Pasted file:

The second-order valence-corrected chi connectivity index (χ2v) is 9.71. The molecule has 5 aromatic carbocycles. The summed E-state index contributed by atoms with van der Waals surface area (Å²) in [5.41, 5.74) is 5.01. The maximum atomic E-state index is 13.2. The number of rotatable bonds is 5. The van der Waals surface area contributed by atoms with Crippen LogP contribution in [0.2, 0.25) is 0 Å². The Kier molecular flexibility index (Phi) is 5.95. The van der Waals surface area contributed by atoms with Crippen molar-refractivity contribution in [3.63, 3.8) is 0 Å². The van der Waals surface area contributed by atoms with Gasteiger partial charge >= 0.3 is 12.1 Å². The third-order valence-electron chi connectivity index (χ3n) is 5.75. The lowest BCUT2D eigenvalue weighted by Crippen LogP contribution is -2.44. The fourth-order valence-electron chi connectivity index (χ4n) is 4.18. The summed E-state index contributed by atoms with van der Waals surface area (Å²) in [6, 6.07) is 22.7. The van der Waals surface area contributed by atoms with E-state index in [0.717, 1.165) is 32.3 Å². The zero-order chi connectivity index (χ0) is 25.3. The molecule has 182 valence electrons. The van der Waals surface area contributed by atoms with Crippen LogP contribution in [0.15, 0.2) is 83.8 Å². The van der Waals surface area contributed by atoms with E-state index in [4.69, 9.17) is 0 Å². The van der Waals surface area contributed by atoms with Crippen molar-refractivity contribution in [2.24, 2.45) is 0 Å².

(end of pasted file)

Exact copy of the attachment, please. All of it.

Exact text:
The second-order valence-corrected chi connectivity index (χ2v) is 9.71. The molecule has 5 aromatic carbocycles. The summed E-state index contributed by atoms with van der Waals surface area (Å²) in [5.41, 5.74) is 5.01. The maximum atomic E-state index is 13.2. The number of rotatable bonds is 5. The van der Waals surface area contributed by atoms with Crippen LogP contribution in [0.2, 0.25) is 0 Å². The Kier molecular flexibility index (Phi) is 5.95. The van der Waals surface area contributed by atoms with Crippen molar-refractivity contribution in [3.63, 3.8) is 0 Å². The van der Waals surface area contributed by atoms with Gasteiger partial charge >= 0.3 is 12.1 Å². The third-order valence-electron chi connectivity index (χ3n) is 5.75. The lowest BCUT2D eigenvalue weighted by Crippen LogP contribution is -2.44. The fourth-order valence-electron chi connectivity index (χ4n) is 4.18. The summed E-state index contributed by atoms with van der Waals surface area (Å²) in [6, 6.07) is 22.7. The van der Waals surface area contributed by atoms with E-state index in [0.717, 1.165) is 32.3 Å². The zero-order chi connectivity index (χ0) is 25.3. The molecule has 182 valence electrons. The van der Waals surface area contributed by atoms with Crippen LogP contribution in [0.15, 0.2) is 83.8 Å². The van der Waals surface area contributed by atoms with E-state index in [4.69, 9.17) is 0 Å². The van der Waals surface area contributed by atoms with Crippen molar-refractivity contribution in [2.24, 2.45) is 0 Å².